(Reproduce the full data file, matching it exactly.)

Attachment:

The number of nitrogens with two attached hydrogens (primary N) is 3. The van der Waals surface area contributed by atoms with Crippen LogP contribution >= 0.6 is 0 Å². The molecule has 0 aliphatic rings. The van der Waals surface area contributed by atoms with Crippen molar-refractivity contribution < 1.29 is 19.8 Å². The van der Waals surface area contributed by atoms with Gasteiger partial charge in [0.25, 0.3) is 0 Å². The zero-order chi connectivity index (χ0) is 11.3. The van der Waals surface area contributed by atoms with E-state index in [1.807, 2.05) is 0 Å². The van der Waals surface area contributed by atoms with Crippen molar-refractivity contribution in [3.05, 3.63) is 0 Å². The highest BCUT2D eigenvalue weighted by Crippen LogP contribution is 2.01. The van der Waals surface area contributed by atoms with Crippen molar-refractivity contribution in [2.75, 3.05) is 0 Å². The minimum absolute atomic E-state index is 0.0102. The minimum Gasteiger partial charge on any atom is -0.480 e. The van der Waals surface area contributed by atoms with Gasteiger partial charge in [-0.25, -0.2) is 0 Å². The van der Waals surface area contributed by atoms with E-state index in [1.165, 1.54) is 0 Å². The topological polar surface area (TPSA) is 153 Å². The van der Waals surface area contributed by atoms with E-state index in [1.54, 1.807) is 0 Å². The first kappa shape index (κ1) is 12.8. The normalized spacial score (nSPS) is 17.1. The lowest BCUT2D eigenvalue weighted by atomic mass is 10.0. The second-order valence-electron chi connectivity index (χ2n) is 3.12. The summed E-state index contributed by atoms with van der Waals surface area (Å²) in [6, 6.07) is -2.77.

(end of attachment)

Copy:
The number of nitrogens with two attached hydrogens (primary N) is 3. The van der Waals surface area contributed by atoms with Crippen LogP contribution >= 0.6 is 0 Å². The molecule has 0 aliphatic rings. The van der Waals surface area contributed by atoms with Crippen molar-refractivity contribution < 1.29 is 19.8 Å². The van der Waals surface area contributed by atoms with Gasteiger partial charge in [0.25, 0.3) is 0 Å². The zero-order chi connectivity index (χ0) is 11.3. The van der Waals surface area contributed by atoms with E-state index in [1.807, 2.05) is 0 Å². The van der Waals surface area contributed by atoms with Crippen molar-refractivity contribution in [3.05, 3.63) is 0 Å². The highest BCUT2D eigenvalue weighted by Crippen LogP contribution is 2.01. The van der Waals surface area contributed by atoms with Crippen molar-refractivity contribution in [2.75, 3.05) is 0 Å². The minimum absolute atomic E-state index is 0.0102. The minimum Gasteiger partial charge on any atom is -0.480 e. The van der Waals surface area contributed by atoms with Gasteiger partial charge in [-0.25, -0.2) is 0 Å². The van der Waals surface area contributed by atoms with E-state index in [1.165, 1.54) is 0 Å². The topological polar surface area (TPSA) is 153 Å². The van der Waals surface area contributed by atoms with E-state index in [1.54, 1.807) is 0 Å². The first kappa shape index (κ1) is 12.8. The normalized spacial score (nSPS) is 17.1. The lowest BCUT2D eigenvalue weighted by atomic mass is 10.0. The second-order valence-electron chi connectivity index (χ2n) is 3.12. The summed E-state index contributed by atoms with van der Waals surface area (Å²) in [6, 6.07) is -2.77.